This is the kind of shoulder-shrugging jobsworth dumbdown [non-]outreach that these people are doing on archaeology's behalf that simply ensures that nobody is going to strive for more, nobody is going to tell the public and lawmakers that this is a totally unsatisfactory situation, from any angle. That way, there will be no awareness of the need for access to those funds. As far as the public is concerned, metal detectorists do 'discovery for free', so why pay for more if all we say we need are the glittering goodies and a few keyhole diggings?  The 3.2 million quid Treasure Ransom paid out for a law-abiding finder and landowner of the Staffordshire Hoard field to abide by the law and report it would have gone some way to a proper survey of the archaeology of that field and the surrounding area. As for the open area excavation that took place, I wonder if the Durham FLO has ever actually seen a true example of the sort of open area excavation that would be needed to excavate a complex of timber buildings like the ephemeral traces at Yeavering? I suppose its more of an "open area exc." than a metal detectorist's hoik hole, or the burrowing the FLO did (with a paint scraper and plastic bag) at Lenborough) or CrazyCressie dug at the "GloucestershireLollingDoggie Hoard". But none of these even deserve the name 'excavation'.

I think some of these British archaeologists really need to go back to archaeology school for refresher course and 'PAS-detox'. If they were not 'brexiting', the islanders could perhaps get some EU money to come over here to Europe and see how archaeology is done, if they think that that is the best they can do.

Here is the Hoard field and that allegedly 'very thorough investigation, including geophysics, trial trenching and open area excavation'...

The 'geophysics' consisted of a resistivity survey (in damp clay soil) c 120m x 135m ... That's the beige area in the extreme corner of that "only a ploughed field". Within that is a magnetometer survey of an area some 50m x 20m (shown as the red bit within the beige)... not really 'very thorough' penetration in my book.

The 'open area' excavation (blue here - can you see it?) measured just 9m by 13m (within which occurred a posthole, a gully and a ditch - none of the linear features were extensively excavated and remain undated. There was also a probably modern feature 1012 - 0.4m in diameter, and 0.1m in depth filled with dark grey-black silt-sand, similar in composition to the ploughsoil. This could be the traces of an earlier metal detectorist's hoik hole).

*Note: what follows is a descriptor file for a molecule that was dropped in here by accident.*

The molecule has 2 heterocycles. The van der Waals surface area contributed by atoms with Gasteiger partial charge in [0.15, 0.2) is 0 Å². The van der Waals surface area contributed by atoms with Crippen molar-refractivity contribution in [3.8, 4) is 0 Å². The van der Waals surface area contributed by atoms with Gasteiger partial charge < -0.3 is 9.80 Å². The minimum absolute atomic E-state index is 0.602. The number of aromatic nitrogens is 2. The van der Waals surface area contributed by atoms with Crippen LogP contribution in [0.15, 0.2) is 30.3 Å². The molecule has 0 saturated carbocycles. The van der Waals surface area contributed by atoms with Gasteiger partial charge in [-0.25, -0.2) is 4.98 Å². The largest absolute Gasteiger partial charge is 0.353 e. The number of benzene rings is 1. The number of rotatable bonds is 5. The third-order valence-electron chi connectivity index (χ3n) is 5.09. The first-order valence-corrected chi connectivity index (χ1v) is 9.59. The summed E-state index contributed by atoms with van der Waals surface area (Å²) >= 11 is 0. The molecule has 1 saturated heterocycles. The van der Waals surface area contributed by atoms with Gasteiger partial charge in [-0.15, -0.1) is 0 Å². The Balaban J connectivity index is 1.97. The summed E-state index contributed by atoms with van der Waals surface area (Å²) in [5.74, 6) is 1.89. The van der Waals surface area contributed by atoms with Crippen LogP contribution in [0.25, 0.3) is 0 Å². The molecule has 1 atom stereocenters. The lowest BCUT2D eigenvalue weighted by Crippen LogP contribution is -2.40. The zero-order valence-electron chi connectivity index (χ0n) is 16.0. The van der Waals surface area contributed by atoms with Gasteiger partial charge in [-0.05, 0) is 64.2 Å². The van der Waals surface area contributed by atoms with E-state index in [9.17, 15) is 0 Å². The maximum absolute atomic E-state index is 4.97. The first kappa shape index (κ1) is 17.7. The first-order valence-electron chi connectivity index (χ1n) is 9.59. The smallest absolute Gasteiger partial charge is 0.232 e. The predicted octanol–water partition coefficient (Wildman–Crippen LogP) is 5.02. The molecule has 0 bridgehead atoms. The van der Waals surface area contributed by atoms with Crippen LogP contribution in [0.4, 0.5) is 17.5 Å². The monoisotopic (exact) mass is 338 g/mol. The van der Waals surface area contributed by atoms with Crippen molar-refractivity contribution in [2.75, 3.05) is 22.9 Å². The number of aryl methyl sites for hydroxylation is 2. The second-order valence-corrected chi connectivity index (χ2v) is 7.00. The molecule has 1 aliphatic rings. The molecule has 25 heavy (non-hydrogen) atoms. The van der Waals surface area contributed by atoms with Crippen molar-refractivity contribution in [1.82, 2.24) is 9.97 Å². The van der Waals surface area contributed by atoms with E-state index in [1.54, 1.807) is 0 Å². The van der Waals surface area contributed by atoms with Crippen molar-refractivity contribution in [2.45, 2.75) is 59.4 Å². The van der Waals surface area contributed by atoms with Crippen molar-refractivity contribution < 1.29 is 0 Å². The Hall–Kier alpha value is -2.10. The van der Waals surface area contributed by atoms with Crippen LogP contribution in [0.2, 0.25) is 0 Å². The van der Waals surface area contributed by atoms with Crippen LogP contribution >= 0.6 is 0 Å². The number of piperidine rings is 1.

Those trial trenches (also shown in blue - can you see them?) consisted of a total length of 100m of trenches most measuring just 1.6m in width. Some features were found, both natural and anthropogenic - including a palisade trench. But not enough was excavated to make any sense of their plan or establish their chronology and sequence. 

Meanwhile, there is the landcape context all around it - totally unexplored. The natural topography of the microregion, the stream valley (and its sediments), the stream crossing, the microtopography, the slope down towards Watling Street, the location in relation to old road junctions and Tamworth. The old field boudaries. All we have is a pile of glittering objects from a findspot where we know there were other features of some kind, but we are in no position to say anything about them. And that barrow that the previous owner's family knew about? What was that curvilinear feature so poorly examined in 2009-10?

Saturday, 6 July 2019

Just Eat the Archaocake and enjoy the Glittery Bits

How perfect is it that and share their big discovery anniversaries in the same year? 2009 and 1939 respectively. Every ten years we can all get together, quote and at each other, and sun ourselves in the glow of . With cake.
And let's just not bother about the archaeology, eh. 

Friday, 5 July 2019

Yahoo, Hooray? Ten Years Ago, The Staffordshire Hoard Fiasco Began

The Google Street View of the site
The demise of British archaeology has never looked more complete. All over the place in Britain we hear that the '10th Anniversary of the Staffordshire Hoard discovery celebrated' (, 5th July 2019). It was on the 5th July that a superstitious house-bound invalid on disability benefits was sufficiently able-bodied a decade ago to find the first gold items while artefact hunting in a field near Lichfield. He spent the best part of the following week hoiking many more (where are the records made then?) before reporting it to the arkies, who were suitably impressed by the glittery haul. 'Gobsmacked' became archaeological parlance. 
The Potteries Museum and Art Gallery (PMAG) [will] [...] celebrate the anniversary by holding a Staffordshire Hoard Garnets and Gold Festival throughout July, with several exciting events including re-enactments, demonstrations, birds of prey presentations and talks. 
Keyhole sondage failing to
sample major site
Meanwhile, despite a token police all-night guard of the field, which seems to have lasted all of two days as far as I can see, trespassing metal detectorists visited the site on a number of occasions (as documented several times by Heritage Action - though nobody from the archaeological establishment took this up in any publications) and presumably took away unknown numbers of items from the incompletely-examined site, before a larger survey found bits of the hoard that the September 2009 keyhole exacavation had so tragically missed. I would not mind betting that the field and area around are still clandestinely visited by hopeful tekkies, undeterred by the false claim that the archaeologists had 'emptied' the field of its archaeological content. No chance. As was stressed in an article that was (unusually, for Britain) critical of current policies on Collection-Driven Exploitation of the UK's archaeological record and the archaeological profession's inadequate response to the issues raised, British archaeology's response to this find was and is pathetic. Even when the metal detectorist said he'd found other stuff 100m away indicating the presence of other potentially important material evidence, nobody listened (except, I'll wager, the 'nighthawks').